FIG. 4, a transverse section taken on the line 3--3 of FIG. 2 and drawn to a larger scale;
FIG. 5, a view similar to that of FIG. 3 but showing, in front elevation, one embodiment of slat insertion tool;
FIG. 6, a side elevational view looking from the right in FIG. 5;
FIG. 7, a fragmentary vertical section taken along the length of FIG. 4 immediately in front of the insertion tool of FIGS. 4 and 5 as anchored to the lower end of the slat; and
FIG. 8, a corresponding view taken as the insertion tool is being withdrawn following installation of the slat.
As illustrated in FIG. 1, fringed slats 10 of the invention have multiple strand fringes 10a that are thin and flexible relative to the intermediate bodymember 10b of the slat. They are preferably positioned in vertical channels 11 of the wire mesh fencing fabric 12a of a chain link fence 12, with their fringes 10a closely hugging the knuckles 13 of such wire mesh along opposite longitudinal margins of such slats. No openings similar to those left by the aforedescribed prior notched slats are left. The fence is effectively closed against look-through. Although multiple strand fringes such as those illustrated are preferred, the fringes could be uncut flanges fringing the body member.
The slats are preferably extruded to the shape illustrated from a suitable plastic material, such as a medium density polyethylene, which will withstand a wide range of atmospheric temperatures from very hot to very cold. As extruded to the shape shown in the illustrated form of the invention, the slat has a hollow body member 10b and relatively thin but preferably stiffly flexible flanges fringing opposite longitudinal sides of the body member. The flanges are preferably then cut transversely to provide the multiple strand fringes 10a.
The width of body member 10b of the slat will depend upon the width of the receiving channels in the chain link fence into which the slats are to be installed. For the most usual channel width, the width of body member 10b of the slat will be one and one-eighth inches, with a fringe on each side three-sixteenths of an inch in width. The thickness of the slat will be one-quarter of an inch, and each strand 14 of the fringes will be about one-sixteenth of an inch in width. As installed, the fringe will surround and hug the knuckles 13 of the wire fencing mesh. For this purpose and as shown in FIGS. 1 and 2 of the drawing, the body member has width approximately the width of the channel into which the slat is inserted, with fringes whose widths extend beyond the width of the channel at respective opposite sides thereof so as, together with the fringes of adjoining slats, surround and hug the adjoining knuckles.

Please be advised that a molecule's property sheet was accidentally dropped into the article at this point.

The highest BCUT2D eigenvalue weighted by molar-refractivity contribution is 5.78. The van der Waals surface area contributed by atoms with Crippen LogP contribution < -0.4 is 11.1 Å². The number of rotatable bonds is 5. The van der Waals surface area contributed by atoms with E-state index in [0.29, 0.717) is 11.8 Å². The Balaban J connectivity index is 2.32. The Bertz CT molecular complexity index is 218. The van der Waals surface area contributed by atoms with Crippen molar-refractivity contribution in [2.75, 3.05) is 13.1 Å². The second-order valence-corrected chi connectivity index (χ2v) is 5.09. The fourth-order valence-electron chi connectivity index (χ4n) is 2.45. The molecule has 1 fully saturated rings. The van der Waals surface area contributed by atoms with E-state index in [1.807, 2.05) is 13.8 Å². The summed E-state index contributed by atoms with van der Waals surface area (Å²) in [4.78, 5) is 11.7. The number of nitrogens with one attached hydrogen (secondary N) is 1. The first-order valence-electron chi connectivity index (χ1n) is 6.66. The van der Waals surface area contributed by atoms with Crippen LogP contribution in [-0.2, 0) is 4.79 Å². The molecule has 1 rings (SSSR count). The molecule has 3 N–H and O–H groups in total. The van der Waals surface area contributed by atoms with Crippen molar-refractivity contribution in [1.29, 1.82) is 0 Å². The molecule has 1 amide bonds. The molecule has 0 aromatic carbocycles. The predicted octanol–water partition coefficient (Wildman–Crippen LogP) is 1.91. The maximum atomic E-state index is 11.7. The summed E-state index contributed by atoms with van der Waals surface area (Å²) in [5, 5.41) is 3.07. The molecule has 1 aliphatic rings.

Slat length will normally correspond with fencing channel length. A horizontal ordinary slat or board 15 may be placed along the bottom margin of the fence at each side thereof as is now customary for most slatted chain link fences, but this is merely for appearance since it is not necessary for the purpose of holding the slats in place.
For aiding insertion of slats 10 in the vertical receiving channels 11 of the wire fencing mesh 12a, or in diagonal channels of such mesh when desired, a rigid insertion tool may be employed, such as shown at 16 in FIGS. 4 and 5. In the form illustrated, tool 16 comprises a relatively rigid shank member 17 of length somewhat greater than the length of the slat to be inserted, of thickness capable of being slid into the hollow interior 10c of a slat 10, and of width sufficient to provide desired stiffening but in any case somewhat less than the width of the hollow interior 10c of a slat 10. A pair of elongate, serrated blade members 18, respectively, are pivoted intermediate their lengths to opposite sides, respectively, of shank member 17 at its lower end as levers counterbalanced by the positions of their pivots 19 to normally keep them protruding outwardly except during withdrawal of the tool. The tool is inserted from the bottom end of the slat, handle end first, so that the blade members 18 will engage opposite sides of the lower end of the slat, interiorly thereof. The slat with tool inside can then be inserted into the upper end of a receiving channel 11 of the fencing fabric. A gentle tub on the tool will release the blade members, thereby enabling the tool to be withdrawn from the slat.